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Tossing Out the Pacifiers

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Parents and retailers have been urged to throw out any “My Baby Soother” pacifiers. These pacifiers are deemed by the CPSC (Consumer Product Safety Commission) to be unsafe according to federal standards.

While the need to recall pacifiers is not unusual, the CPSC has needed to notify the public through the government as the distributing company of the “My Baby Soother” brand, (T & L Trading Corp of Brooklyn N.Y.), has refused to recall the product themselves.

It is estimated that around 16,500 of the pacifiers have been sold from August 2007 through July 2009. The “My Baby Soother” pacifiers were sold for around $1 each at delis, discount stores and groceries in Coney Island, Bronx, Brooklyn and Broadway.

Because T & L Trading have refused to recall the pacifiers themselves, it seems unlikely that there will be any compensation for consumers. Instead they are simply being told to throw the product away. Retailers and distributors who purchased these pacifiers are being asked to remove them from the shelves and contact CPSC.

According to the CPSC the pacifiers present a choking hazard as the nipple can come away from the base easily. The pacifiers are easily identifiable from the brand name “My Baby Soother”, and the packaging has a picture of an infant in the background. The pacifiers have a ring shaped handle and a heart shaped guard with two ventilation holes. They come in pink, blue, red, white or yellow. The nipples are made either of silicone or latex.

There have been several instances of pacifiers being recalled in the last year. Included among these were: Jaloma pacifiers (Gromex Inc. of Passaic N.J) recalled July 2009, Zoo pacifiers (Healthtex of Miami Fla) recalled April 2009, Baby Necessities pacifiers (OKK Trading of Los Angeles Calif) recalled March 2009. All of these products were deemed unsafe due to the nipple separating easily from the base. An interesting recall of pacifiers was made in July 2007 where rather than the nipple, Swarovski crystals were deemed a choking hazard. The crystals had been glued onto the handle and guards of the pacifiers as decoration. While no injuries or incidents were reported the retailers (Dara Linda’s Baby Bling and Jewelry Design, of Davie, Fla.; Bling Toes, of Cherry Valley, Ill.; Baby Bling Things, of Appleton, Wis.; PeaNaPod Bling and Accessories, of Fort Wayne, Ind.; and MJM Crystal Designs, of Boca Raton, Fla.) co-operated in their recall, as did the companies of the other mentioned pacifiers.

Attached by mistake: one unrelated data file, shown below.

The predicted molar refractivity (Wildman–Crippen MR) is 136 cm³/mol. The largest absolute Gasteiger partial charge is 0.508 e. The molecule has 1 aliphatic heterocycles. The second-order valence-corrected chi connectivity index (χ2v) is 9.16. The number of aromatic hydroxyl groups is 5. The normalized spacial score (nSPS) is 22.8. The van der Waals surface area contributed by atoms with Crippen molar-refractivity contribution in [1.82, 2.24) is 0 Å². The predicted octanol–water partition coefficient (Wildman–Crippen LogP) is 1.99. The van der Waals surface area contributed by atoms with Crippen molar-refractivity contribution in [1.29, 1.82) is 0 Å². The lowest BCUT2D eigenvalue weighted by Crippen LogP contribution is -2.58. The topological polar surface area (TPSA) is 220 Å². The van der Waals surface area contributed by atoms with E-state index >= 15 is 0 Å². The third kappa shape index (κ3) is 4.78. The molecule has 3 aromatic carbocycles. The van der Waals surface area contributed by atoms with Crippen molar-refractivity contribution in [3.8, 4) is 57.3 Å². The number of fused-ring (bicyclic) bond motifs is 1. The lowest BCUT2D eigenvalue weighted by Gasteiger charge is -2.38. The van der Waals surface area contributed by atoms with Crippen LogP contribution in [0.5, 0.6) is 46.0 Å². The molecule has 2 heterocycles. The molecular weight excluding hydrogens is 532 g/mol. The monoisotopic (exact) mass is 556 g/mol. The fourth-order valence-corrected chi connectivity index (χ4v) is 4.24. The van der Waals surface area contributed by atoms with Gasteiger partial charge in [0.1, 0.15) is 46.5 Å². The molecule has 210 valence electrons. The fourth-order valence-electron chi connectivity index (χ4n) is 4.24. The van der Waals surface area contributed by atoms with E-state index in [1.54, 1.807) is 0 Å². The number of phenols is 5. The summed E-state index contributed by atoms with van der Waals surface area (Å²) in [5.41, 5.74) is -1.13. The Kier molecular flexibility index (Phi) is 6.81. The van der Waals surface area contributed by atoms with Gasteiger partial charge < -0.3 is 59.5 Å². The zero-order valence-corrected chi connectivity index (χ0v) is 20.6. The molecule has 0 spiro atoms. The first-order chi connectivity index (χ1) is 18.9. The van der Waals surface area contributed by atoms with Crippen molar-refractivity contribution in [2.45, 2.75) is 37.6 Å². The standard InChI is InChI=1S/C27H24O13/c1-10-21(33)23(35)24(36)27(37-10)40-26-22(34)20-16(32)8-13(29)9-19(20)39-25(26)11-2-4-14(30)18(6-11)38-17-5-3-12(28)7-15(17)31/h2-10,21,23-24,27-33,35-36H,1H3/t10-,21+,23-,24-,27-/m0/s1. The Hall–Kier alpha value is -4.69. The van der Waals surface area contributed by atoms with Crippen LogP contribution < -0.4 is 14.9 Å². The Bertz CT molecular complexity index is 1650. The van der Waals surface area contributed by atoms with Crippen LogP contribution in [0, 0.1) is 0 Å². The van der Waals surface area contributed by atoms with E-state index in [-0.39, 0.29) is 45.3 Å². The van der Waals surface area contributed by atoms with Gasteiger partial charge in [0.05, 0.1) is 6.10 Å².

Whether a pacifier is recalled or not parents are advised to make standard checks on any pacifiers. The pacifiers should be checked daily for any sign of the nipple coming away from the base, or any tears in the nipple. A pacifier must have adequate ventilation holes to stop any possibility of asphyxiation. Parents are also advised never to tie anything to the pacifier as this can present a strangulation risk. While not a safety issue many paediatricians also recommend choosing silicone as many children can develop an allergy to latex.

Parents can also keep an eye on any other products that may be recalled. It is easy to visit the CPSC website and sign up for e-mail notifications of any products that may have been recalled.